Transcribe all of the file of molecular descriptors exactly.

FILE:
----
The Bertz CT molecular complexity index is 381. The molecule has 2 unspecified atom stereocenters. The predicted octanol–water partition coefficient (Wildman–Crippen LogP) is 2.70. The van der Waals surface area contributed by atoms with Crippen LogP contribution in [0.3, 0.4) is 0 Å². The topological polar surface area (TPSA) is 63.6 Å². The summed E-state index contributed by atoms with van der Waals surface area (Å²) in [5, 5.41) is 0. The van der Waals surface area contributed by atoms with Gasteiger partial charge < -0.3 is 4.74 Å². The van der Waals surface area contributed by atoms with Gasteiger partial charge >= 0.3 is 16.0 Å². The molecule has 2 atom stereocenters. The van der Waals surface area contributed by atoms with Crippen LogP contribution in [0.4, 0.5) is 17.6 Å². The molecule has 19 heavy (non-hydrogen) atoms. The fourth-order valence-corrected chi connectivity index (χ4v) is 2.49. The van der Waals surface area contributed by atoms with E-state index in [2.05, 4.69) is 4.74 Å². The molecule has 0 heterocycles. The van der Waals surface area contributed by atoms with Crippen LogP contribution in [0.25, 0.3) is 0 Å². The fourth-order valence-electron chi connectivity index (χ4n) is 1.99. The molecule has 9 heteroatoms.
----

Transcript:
The Bertz CT molecular complexity index is 381. The molecule has 2 unspecified atom stereocenters. The predicted octanol–water partition coefficient (Wildman–Crippen LogP) is 2.70. The van der Waals surface area contributed by atoms with Crippen LogP contribution in [0.3, 0.4) is 0 Å². The topological polar surface area (TPSA) is 63.6 Å². The summed E-state index contributed by atoms with van der Waals surface area (Å²) in [5, 5.41) is 0. The van der Waals surface area contributed by atoms with Gasteiger partial charge < -0.3 is 4.74 Å². The van der Waals surface area contributed by atoms with Gasteiger partial charge >= 0.3 is 16.0 Å². The molecule has 2 atom stereocenters. The van der Waals surface area contributed by atoms with Crippen LogP contribution in [0.4, 0.5) is 17.6 Å². The molecule has 19 heavy (non-hydrogen) atoms. The fourth-order valence-corrected chi connectivity index (χ4v) is 2.49. The van der Waals surface area contributed by atoms with E-state index in [2.05, 4.69) is 4.74 Å². The molecule has 0 heterocycles. The van der Waals surface area contributed by atoms with Crippen LogP contribution in [0.25, 0.3) is 0 Å². The fourth-order valence-electron chi connectivity index (χ4n) is 1.99. The molecule has 9 heteroatoms.